September 17, 2018, 11:00–12:15
Room MS 003
Environment Economics Seminar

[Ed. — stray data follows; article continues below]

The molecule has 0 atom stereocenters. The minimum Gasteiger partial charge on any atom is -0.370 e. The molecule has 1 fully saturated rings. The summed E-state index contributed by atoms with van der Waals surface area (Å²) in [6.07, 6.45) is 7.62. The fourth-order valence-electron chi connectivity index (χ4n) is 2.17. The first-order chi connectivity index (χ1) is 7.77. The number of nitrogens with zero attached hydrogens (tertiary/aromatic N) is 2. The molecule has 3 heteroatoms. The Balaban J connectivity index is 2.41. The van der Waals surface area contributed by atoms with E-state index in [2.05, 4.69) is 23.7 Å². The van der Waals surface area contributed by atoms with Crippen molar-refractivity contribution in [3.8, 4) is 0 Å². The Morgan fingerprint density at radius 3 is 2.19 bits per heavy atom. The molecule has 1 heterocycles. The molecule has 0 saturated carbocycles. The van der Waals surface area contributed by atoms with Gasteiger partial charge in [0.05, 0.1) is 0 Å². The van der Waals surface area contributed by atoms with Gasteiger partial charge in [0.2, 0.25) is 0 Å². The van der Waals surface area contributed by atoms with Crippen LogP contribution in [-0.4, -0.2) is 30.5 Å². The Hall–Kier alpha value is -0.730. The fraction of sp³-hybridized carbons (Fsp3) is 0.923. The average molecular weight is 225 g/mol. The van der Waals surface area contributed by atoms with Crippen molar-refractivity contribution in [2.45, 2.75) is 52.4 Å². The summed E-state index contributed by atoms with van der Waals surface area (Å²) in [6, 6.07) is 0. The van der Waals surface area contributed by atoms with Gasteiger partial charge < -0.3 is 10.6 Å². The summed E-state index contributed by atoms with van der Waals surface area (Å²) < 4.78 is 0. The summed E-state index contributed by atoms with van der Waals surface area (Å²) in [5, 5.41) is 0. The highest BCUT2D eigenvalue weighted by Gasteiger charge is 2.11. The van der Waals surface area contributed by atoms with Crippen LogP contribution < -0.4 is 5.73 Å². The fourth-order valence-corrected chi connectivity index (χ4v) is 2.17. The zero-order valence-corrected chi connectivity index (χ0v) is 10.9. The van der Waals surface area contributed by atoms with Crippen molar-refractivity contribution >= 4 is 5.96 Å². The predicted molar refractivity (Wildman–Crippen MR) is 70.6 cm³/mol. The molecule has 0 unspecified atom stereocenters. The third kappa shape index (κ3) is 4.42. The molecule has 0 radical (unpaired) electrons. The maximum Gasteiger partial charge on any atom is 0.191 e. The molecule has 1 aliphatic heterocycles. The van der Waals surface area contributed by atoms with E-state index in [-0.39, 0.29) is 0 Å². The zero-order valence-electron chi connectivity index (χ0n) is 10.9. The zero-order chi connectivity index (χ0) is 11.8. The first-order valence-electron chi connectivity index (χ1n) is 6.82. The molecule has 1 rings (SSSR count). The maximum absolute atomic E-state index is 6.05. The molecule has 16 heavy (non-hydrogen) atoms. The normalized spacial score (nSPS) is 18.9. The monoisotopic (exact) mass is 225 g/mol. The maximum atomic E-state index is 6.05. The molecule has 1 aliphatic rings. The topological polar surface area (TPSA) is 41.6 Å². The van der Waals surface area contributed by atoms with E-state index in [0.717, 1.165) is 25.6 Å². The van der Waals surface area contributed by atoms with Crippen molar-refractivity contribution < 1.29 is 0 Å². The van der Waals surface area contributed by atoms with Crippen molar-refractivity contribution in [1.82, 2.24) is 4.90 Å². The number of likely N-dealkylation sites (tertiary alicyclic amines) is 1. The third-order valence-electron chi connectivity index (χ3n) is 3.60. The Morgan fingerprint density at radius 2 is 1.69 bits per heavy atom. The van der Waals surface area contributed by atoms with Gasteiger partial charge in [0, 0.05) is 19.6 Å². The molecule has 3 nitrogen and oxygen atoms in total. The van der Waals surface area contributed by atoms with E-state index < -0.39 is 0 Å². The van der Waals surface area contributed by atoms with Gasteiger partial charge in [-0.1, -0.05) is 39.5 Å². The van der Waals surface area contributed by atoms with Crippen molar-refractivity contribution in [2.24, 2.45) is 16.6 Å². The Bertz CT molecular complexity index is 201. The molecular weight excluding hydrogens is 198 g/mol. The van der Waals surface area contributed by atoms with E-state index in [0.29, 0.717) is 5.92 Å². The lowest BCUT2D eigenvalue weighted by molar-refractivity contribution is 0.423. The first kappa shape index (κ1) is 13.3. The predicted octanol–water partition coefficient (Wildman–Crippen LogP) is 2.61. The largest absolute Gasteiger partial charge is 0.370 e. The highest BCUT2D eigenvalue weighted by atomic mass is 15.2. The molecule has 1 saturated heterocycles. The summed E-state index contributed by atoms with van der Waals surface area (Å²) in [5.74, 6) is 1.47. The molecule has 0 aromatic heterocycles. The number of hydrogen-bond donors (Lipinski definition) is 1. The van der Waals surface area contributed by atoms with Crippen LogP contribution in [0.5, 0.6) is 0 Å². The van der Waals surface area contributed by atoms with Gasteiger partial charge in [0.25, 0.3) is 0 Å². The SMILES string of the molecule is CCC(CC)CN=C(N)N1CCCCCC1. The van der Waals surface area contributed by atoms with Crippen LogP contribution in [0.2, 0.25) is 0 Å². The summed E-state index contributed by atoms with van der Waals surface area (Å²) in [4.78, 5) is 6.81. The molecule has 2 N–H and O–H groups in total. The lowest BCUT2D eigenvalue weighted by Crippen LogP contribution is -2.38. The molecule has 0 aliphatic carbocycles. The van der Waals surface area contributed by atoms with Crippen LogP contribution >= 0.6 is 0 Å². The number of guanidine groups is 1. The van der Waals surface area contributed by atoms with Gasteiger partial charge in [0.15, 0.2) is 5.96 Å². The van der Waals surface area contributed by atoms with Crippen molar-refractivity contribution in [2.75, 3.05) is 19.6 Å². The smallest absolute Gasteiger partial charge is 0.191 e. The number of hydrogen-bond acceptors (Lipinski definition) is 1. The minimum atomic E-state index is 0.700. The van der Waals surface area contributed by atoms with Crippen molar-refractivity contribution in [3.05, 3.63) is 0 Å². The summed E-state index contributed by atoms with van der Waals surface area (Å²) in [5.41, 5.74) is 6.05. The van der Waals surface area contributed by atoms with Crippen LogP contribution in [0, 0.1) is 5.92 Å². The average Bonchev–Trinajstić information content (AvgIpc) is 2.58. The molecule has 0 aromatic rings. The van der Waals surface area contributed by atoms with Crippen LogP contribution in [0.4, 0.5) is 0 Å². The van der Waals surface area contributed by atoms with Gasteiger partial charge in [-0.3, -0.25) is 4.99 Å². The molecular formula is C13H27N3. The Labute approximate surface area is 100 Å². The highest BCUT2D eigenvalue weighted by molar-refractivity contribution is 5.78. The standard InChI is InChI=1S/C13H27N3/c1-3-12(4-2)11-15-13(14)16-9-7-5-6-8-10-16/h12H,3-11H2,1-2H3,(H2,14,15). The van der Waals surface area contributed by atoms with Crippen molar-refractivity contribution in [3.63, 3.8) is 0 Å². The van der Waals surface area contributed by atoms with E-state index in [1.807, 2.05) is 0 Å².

Energy efficiency labels are intended to better inform consumers at the point of sale about unobservable product characteristics. The EU Energy Label is globally one of the largest labeling schemes and obligates manufacturers of white goods to self-certify the efficiency class into which the energy efficiency index (EEI) of their product falls. The integrity of the scheme is reliant on manufacturers' compliance with the certification protocol and accurate declaration of the certification results. I construct a database that contains the product characteristics of 212 refrigeration devices sold on EU markets before and after the introduction of the label and compare self-reported and third-party verified EEIs. I find that under the label (1) there is evidence for bunching in self-certified EEIs, but not in verified EEIs, pointing to misreporting; (2) self-certified EEIs understate equivalent energy consumption by roughly 20 percent; (3) understatement clusters at class boundaries; and (4) the patterns of misreporting are consistent with economic calculus. Before the introduction of the label, there is no evidence for bunching and significantly less underreporting of energy efficiency performance. In its current implementation, the EU Energy Label therefore plausibly induces misreporting, partly negating the intended information gains and impacting negatively on information-attentive consumers.